UNC beat Boston College in dominating fashion on Tuesday night. Even though BC stayed in the game, the Heels maintained a double digit lead for a majority of the night. After a game, the only statistic that truly matters is the final score. However, we can break it down and see what helped the Tar Heels prevail, what they should continue to do and what they need to continue to work on.
For the season UNC is averaging a shooting percentage of right below 45%. They are currently ranked 99th in the country in that category. Contrary to that statistic though, they are 8th in the nation scoring 79 points per game. There has to be a reason for this discrepancy because one would think that these two categories would be close to directly correlated. One of the biggest factors is Roy Williams‘ high-paced offensive. UNC averages 74 possessions a game. That is ranked for 5th in the country. Obviously, more possessions equals more shot attempts. Many of their possessions are negated by a high turnover margin though. They average about 14 giveaways a game. Despite their high scoring offense, they need to work on protecting the ball in order to maximize their shot opportunities. During the Boston College game, they did just that, keeping their turnovers to a mere eight. Another equalizer to poor shot percentage is the long ball. The Heels shot 7-13 including a perfect 4-4 from P.J. Hairston before his head injury.
Another strong suit for the Heels is their rebounding. This is yet another thing that can negate poor shots and poor shot selection. On Tuesday night, UNC snagged 9 offensive rebounds with three of those coming from new support player, Jackson Simmons. Nine second-chance shots is huge in college basketball. They bettered BC on the boards 33-25 overall. Thirty-three is well below their season average of 42 but it got the job done.
In my opinion, the statistic of the night for the Tar Heels was that they shot 15-20 from the free throw line. Seventy-five percent from the charity stripe does not sound that great. As we all know, everything is relative. Compared to that of the season average of 64.7%, 75% is amazing. Field goal percentage can altered by defenses and decision-making on a nightly basis. Free throws are the same every night. (Yes I realize there are different situations with different pressure levels, but from a mechanical standpoint, they are the same.) A large part of that percentage was Dexter Strickland who has been shooting an abysmal 63.5%, shot a perfect 6-6 on the night. The Tar Heels shooting better from the free throw line is great but I still think they need to attempt more than 20 in a game. Forcing fouls not only gets you more free throws but it also gets opponents in foul trouble which lessens their minutes. This statistic says that the Heels are soft and need to start playing stronger inside.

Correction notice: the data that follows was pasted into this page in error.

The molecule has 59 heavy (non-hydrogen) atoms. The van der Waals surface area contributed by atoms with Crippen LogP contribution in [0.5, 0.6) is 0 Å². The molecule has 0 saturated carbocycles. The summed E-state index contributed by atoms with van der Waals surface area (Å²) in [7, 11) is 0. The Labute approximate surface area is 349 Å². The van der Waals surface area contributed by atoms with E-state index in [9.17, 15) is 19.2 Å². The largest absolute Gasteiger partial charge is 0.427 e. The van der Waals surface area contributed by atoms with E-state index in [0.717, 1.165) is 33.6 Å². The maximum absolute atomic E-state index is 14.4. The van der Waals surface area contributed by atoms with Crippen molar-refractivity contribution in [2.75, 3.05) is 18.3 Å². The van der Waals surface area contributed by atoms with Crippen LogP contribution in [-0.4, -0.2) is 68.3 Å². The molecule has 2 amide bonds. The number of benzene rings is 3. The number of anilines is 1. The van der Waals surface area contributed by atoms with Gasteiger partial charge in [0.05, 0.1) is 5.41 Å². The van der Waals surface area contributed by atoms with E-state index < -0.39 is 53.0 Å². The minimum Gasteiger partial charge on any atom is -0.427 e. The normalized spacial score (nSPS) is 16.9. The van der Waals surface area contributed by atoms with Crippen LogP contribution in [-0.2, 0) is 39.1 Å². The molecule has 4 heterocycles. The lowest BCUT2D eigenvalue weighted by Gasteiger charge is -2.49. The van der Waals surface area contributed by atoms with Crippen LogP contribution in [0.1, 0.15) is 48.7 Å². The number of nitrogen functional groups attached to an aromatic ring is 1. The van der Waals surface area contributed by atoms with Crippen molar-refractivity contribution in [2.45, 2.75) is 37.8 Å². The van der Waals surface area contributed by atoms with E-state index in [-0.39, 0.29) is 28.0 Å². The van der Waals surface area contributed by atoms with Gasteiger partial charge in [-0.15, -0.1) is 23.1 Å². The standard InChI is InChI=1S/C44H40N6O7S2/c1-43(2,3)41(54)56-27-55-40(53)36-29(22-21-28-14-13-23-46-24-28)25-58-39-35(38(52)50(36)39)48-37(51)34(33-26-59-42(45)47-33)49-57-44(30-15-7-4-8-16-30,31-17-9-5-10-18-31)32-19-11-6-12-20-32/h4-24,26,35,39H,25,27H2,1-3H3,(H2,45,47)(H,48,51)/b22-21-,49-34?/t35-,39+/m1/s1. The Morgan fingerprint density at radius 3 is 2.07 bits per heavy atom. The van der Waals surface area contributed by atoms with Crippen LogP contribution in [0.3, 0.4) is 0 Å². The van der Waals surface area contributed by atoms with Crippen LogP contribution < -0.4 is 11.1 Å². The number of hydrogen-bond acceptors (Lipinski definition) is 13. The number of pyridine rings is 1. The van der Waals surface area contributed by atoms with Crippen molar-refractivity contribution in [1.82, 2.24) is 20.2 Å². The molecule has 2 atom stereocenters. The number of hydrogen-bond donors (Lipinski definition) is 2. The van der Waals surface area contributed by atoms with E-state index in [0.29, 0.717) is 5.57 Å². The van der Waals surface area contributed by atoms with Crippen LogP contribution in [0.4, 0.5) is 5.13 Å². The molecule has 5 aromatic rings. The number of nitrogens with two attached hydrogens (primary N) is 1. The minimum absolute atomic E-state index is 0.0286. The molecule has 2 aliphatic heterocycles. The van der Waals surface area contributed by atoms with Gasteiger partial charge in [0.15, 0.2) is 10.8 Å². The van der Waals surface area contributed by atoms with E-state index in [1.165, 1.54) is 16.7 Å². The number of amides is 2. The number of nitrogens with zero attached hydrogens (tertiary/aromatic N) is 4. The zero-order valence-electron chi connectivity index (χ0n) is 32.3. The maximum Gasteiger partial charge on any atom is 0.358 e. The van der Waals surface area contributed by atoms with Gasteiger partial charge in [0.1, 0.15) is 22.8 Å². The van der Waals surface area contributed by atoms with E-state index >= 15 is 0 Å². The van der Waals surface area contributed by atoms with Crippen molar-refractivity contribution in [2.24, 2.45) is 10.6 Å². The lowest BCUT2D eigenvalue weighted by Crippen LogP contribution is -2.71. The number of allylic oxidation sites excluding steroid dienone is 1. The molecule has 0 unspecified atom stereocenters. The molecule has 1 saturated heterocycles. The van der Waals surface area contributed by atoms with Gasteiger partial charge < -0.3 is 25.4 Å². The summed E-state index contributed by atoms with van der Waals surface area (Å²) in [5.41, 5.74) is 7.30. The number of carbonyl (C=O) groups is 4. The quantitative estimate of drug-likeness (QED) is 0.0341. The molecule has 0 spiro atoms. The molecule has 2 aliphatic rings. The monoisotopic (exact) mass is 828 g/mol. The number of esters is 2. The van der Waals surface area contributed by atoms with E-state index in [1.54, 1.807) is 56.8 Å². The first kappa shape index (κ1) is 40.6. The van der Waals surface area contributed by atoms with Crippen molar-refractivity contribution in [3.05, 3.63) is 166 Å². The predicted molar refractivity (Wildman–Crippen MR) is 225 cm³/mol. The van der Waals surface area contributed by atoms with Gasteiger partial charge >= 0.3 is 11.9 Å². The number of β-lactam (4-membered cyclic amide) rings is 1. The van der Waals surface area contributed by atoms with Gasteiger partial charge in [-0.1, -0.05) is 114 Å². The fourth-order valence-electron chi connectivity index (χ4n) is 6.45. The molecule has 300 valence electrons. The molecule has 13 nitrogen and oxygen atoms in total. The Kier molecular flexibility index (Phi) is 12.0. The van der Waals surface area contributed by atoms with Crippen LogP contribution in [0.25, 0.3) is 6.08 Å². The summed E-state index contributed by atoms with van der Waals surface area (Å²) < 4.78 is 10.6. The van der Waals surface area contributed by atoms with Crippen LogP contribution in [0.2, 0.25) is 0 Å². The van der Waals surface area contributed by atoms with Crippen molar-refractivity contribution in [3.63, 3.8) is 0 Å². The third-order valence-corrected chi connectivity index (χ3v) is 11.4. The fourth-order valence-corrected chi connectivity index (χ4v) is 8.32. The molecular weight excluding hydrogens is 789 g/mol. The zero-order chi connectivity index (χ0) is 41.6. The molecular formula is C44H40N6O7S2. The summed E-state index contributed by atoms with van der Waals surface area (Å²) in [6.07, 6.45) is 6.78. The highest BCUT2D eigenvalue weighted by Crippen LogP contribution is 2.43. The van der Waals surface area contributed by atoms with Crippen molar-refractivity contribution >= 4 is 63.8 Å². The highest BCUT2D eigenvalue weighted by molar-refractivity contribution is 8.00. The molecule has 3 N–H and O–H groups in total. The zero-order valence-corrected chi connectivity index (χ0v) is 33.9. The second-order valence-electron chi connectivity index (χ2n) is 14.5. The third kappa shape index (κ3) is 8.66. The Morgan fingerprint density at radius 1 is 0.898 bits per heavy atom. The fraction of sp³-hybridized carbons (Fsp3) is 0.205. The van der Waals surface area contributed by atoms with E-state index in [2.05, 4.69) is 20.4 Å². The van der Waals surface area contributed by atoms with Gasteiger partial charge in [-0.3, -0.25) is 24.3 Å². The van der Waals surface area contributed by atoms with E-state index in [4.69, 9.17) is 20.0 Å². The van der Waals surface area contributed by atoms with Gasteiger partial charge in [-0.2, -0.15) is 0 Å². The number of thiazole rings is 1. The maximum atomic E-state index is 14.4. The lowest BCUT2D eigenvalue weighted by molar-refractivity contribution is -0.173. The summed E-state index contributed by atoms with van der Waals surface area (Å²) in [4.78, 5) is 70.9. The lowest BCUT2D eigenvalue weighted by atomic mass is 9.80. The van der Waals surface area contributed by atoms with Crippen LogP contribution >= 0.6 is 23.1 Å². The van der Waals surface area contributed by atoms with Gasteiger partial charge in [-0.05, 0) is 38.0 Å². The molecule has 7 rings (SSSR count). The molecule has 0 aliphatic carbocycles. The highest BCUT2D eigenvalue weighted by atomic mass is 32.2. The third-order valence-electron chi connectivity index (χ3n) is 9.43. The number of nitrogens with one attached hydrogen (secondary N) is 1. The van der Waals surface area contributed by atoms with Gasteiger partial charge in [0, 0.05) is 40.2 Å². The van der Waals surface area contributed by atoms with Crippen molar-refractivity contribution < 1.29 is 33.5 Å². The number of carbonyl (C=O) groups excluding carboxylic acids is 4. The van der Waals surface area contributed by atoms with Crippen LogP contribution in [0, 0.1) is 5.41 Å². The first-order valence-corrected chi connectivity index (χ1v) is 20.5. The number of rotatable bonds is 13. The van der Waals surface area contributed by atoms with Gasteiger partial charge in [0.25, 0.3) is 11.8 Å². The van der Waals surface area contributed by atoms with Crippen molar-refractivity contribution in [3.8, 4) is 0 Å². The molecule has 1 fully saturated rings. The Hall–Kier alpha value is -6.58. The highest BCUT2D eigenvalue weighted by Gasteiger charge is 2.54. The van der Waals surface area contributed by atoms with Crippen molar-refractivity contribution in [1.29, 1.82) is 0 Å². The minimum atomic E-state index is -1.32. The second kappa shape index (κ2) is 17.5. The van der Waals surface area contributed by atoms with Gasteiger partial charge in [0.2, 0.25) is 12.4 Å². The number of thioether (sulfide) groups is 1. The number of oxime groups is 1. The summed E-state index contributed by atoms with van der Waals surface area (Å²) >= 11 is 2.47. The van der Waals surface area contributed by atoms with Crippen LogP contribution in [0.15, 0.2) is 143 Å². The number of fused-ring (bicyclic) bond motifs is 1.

Defensively, UNC held Boston College to shooting 35% from 3-point range. Opponents 3-point shooting has been a huge problem for the Heels thus far this year. Their perimeter defense has not been up to par. Holding BC to such a low percentage was a key stat for the Carolina. The Heels are ranked pretty low in opponents scoring per game but this goes back to the fact that if UNC has a lot of possessions, so will the team they are playing. So BC scoring 70 points on the Tar Heels defense is pretty high from a national standpoint but very low given the Tar Heels’ run-n-gun offense.
Hopefully UNC will be able to continue their perimeter defense as well as continue to shoot great from the free throw line. These are the little things that people talk about that a team needs to do to win championships. These are the things that win close games against solid opponents. Not every UNC team can be like the 2009 Heels where if they did not win by 20, something was wrong.
Topics: North Carolina Tar Heels